The Timing Of A Day
nytheatre.com review by E. Michael Lockley
August 21, 2010
The Timing of a Day reminds us that you've got to do your best to enjoy life, instead of rushing through what can sometimes seem to be the simple moments. Starting in 2007, current roommates and close friends Doug and Josh allow Paige to move into the apartment. Over the span of two years we see the ups and downs of their individual lives and their household. Friendships turn into potential relationships, which then turn into relationships gone wrong. The play is centered around a major event that happens within the first few minutes of the play which helps to frame the audience's experience and affects all of the roommates. I don't want to divulge "the event," so as not to ruin it for those of you who will see the play, but it is integral to the overall arc of the story.
The non-linear structure of the scenes really keeps the show engaging and makes a clear commentary on time. It's difficult to discuss some of the specific moments of the show without revealing "the event," however getting to see these roommates and artists go through their various disappointments and revelations was nearly like chatting with my friends. It is a very New York, artist type of show, but the themes of roommate drama and getting older and going after your dreams allow for nearly anyone to access it. The structure makes you question whether a moment is truly just one fleeting moment, or whether it should mean much more. An example is when Doug, a gay single man and Josh, a straight single man, have to witness their female roommate, Paige, with her boyfriend. Doug and Josh are lonely, and jealous of Paige's relationship, and the two get drunk. Doug and Josh kiss and then have a mini-make-out session. Josh takes it as a mistake, something that shouldn't have happened, but Doug secretly has feelings for Josh, and finally reveals them. Josh just gets upset and attempts to act like the kiss never happened. For Josh, the kiss was clearly a moment, but for Doug it was the possibility of a overwhelming hope becoming a reality.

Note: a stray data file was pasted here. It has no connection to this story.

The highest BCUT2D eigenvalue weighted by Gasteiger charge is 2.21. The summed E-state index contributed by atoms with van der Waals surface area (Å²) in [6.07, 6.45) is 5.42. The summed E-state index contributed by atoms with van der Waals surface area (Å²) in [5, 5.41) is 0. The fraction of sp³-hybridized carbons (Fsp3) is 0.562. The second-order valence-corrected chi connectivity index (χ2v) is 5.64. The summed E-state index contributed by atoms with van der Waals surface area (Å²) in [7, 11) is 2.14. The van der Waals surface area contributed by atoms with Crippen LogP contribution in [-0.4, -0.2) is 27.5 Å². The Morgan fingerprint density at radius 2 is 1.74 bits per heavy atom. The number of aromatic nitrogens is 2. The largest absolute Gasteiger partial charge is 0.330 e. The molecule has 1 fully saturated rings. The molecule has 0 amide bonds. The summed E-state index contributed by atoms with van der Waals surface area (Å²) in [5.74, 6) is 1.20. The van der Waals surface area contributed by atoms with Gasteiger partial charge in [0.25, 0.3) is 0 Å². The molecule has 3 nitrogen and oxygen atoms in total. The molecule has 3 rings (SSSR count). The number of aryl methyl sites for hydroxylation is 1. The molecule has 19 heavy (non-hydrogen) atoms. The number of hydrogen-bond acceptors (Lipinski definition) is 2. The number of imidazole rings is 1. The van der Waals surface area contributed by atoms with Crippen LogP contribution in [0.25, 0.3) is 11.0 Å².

"Here today, gone tomorrow" is an idea that I felt was prevalent throughout the storytelling. And the transitions between scenes help to discuss how our everyday routines may not seem so "everyday" in the face of tragedy. Director Joey Brenneman strongly captures the tone of the play with her staging and with the talented cast (Nik Kourtis, Adam Shorsten, R. Elizabeth Woodard, Justin Anselmi). In a play that utilizes time so prevalently, the characters feel real; the urgency of their needs—love, a job, a career—is very clear and not overdone. The dialogue, provided by playwright Owen Panettieri reminded me of Friends, where the execution of the text is naturalistic but simultaneously very comedic. It makes for thought-provoking, but funny dialogue.
The Catch-22 of the play is that while "the event" is certainly the most significant moment of the play, it is revealed so early that all of the other moments feel insignificant. Perhaps this is the point. It's difficult to determine, because a prominent theme is the rushing that we do (especially in NYC). So perhaps these other "non-life-changing" scenes are supposed to feel casual because we rush through them. Either way, I think I would have liked to have seen "the event" later in the play or have the "how the event happened" be revealed later in the play. Additionally, there's a dream sequence or an alternate reality segment at the end of the play that feels a little out of place and seems to confuse the theme of "inevitability." However overall, I left the theatre reconsidering time and the time we spend. Ultimately I'm sure that that was the point.